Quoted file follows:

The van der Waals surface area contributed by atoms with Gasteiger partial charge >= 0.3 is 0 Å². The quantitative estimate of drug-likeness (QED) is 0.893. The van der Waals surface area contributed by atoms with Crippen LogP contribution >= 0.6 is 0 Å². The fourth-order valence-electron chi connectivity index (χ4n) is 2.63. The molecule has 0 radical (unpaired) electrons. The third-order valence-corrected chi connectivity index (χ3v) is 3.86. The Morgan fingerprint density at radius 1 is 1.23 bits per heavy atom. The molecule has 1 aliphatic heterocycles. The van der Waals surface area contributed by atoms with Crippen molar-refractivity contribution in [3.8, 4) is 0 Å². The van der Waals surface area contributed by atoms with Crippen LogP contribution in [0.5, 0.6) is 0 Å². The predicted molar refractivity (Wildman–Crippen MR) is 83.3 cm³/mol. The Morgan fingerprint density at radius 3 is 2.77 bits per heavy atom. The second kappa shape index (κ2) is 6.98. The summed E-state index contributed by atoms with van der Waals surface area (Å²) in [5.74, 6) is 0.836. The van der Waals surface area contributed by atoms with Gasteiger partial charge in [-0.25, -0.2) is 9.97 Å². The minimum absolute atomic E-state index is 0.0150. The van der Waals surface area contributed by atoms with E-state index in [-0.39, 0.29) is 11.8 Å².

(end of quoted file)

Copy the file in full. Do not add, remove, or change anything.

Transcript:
The van der Waals surface area contributed by atoms with Gasteiger partial charge >= 0.3 is 0 Å². The quantitative estimate of drug-likeness (QED) is 0.893. The van der Waals surface area contributed by atoms with Crippen LogP contribution >= 0.6 is 0 Å². The fourth-order valence-electron chi connectivity index (χ4n) is 2.63. The molecule has 0 radical (unpaired) electrons. The third-order valence-corrected chi connectivity index (χ3v) is 3.86. The Morgan fingerprint density at radius 1 is 1.23 bits per heavy atom. The molecule has 1 aliphatic heterocycles. The van der Waals surface area contributed by atoms with Crippen molar-refractivity contribution in [3.8, 4) is 0 Å². The van der Waals surface area contributed by atoms with Crippen LogP contribution in [0.5, 0.6) is 0 Å². The predicted molar refractivity (Wildman–Crippen MR) is 83.3 cm³/mol. The Morgan fingerprint density at radius 3 is 2.77 bits per heavy atom. The second kappa shape index (κ2) is 6.98. The summed E-state index contributed by atoms with van der Waals surface area (Å²) in [5.74, 6) is 0.836. The van der Waals surface area contributed by atoms with Gasteiger partial charge in [-0.25, -0.2) is 9.97 Å². The minimum absolute atomic E-state index is 0.0150. The van der Waals surface area contributed by atoms with E-state index in [-0.39, 0.29) is 11.8 Å².